It seems key to try to understand, at the deepest levels we are capable of, that the perceived division from God is an illusion created by the the divisive nature of thought. This can be seen in the Christian doctrine which states that God is ever present everywhere in all times and places. If God is ever present everywhere, there is nothing but God. God is every atom, every quantum fluctuation, God is the very fabric of all reality, including you and me.

    This concept delivers glorious good news, but unity with God is impossible to actually experience within the medium of thought, simply because thought functions by a process of division. Thus, we can use theology to talk about unity with God as I am doing here, but talk is all we can do within theology. Talk about God is experience of God from a safe abstract distance. Theology might be compared to the relationship we have with friends on Facebook.

    In the Christian context, real religion is not talk about love, but the experience of love, for it is this experience which has the power to transcend the divisive filter of thought, by surrendering the thinker. Put another way, real religion is not talk about God, but experience of God.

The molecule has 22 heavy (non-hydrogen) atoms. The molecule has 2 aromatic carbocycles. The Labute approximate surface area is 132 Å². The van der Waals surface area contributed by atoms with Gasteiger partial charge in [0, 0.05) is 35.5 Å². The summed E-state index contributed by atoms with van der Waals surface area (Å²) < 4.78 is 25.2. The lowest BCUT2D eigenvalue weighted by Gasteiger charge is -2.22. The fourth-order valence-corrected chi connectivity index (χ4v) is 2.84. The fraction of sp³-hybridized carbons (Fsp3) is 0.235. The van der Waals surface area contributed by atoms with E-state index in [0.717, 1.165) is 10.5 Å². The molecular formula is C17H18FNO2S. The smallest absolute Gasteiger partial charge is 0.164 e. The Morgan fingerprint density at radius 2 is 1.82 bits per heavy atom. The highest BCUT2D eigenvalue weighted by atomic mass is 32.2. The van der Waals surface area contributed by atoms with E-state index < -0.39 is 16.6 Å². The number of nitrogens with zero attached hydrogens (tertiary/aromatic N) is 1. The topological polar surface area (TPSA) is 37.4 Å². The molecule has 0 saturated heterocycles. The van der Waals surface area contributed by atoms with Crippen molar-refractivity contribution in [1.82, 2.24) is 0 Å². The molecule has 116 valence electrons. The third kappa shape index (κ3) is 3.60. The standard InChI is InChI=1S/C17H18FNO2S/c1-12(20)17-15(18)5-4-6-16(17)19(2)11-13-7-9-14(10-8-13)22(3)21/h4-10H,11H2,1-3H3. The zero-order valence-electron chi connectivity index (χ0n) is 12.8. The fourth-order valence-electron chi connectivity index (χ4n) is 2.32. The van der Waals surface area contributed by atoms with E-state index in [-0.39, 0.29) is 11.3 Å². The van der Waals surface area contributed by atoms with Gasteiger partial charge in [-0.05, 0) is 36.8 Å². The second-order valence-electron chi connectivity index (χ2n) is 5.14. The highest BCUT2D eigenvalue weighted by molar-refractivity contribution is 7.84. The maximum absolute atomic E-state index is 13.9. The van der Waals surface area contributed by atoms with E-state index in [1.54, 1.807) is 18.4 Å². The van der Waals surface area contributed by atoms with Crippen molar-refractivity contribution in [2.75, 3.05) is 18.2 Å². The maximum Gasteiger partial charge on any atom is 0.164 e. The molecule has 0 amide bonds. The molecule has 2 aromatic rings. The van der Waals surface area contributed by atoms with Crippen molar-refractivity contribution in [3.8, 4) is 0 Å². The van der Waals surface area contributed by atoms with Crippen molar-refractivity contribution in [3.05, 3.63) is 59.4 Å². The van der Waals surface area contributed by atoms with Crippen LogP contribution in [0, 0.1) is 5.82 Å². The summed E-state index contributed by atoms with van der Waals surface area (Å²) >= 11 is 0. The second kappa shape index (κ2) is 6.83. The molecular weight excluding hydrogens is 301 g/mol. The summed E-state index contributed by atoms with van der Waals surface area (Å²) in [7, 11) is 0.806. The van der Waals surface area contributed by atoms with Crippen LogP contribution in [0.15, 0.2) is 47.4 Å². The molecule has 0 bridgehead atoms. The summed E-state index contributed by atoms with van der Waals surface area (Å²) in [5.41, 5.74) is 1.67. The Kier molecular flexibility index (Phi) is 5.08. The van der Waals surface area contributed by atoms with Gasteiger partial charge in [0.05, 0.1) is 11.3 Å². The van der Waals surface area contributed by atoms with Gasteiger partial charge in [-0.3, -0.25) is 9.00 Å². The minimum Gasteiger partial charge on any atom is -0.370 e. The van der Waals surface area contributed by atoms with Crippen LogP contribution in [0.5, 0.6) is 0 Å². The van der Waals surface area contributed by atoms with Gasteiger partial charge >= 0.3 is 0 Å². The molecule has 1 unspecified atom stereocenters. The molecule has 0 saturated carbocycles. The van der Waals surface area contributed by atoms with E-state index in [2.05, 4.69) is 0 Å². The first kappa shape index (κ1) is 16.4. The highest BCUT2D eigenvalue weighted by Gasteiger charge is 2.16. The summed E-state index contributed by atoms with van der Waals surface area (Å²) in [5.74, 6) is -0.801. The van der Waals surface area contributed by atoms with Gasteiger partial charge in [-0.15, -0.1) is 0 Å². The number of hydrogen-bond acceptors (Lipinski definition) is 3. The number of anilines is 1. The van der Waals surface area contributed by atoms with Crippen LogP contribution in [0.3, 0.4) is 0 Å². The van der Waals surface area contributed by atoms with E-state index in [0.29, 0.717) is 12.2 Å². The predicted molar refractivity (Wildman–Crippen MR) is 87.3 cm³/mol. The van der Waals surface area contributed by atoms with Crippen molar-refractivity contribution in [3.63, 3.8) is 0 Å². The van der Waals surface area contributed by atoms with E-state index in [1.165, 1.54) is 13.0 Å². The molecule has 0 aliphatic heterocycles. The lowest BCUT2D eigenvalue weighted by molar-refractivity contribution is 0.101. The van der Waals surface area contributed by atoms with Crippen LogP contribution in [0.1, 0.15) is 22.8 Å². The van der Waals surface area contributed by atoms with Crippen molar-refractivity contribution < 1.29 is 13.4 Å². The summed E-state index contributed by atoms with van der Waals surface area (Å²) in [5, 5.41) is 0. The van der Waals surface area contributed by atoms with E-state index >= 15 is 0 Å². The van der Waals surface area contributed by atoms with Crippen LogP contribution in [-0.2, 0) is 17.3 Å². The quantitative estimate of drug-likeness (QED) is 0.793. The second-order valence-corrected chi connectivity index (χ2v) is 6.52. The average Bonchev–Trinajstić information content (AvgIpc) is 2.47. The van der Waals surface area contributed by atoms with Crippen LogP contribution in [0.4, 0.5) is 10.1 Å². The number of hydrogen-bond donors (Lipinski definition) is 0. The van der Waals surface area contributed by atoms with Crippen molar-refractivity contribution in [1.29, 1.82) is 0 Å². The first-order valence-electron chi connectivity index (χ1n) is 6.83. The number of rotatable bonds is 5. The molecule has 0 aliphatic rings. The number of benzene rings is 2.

And that’s where suffering ends.

    But as always it comes at a price, the death of our most cherished possession, the “me”. Me and my situation, me and my suffering, me and my salvation, me and my good works, me and my relationship with God, me and my theology, and so on. See all those instances of “me” in the above? That’s where suffering is born, in the “me”, in the illusion of division from God.

    Perhaps an examination of the mechanics of suffering might add something of use to a topic which is close to the hearts of all of us. I hope readers will not just agree or disagree with the above, but conduct their own examination of the thought unfolding in their own heads. If you look closely enough, patiently enough, you will discover for yourself that the experience of division is a just a compelling illusion.

    By the way, as I read it, the story of Adam and Eve outlined this reality of the human condition 3,000 years ago, using a different flavor of language that was more common to that time. Pretty remarkable!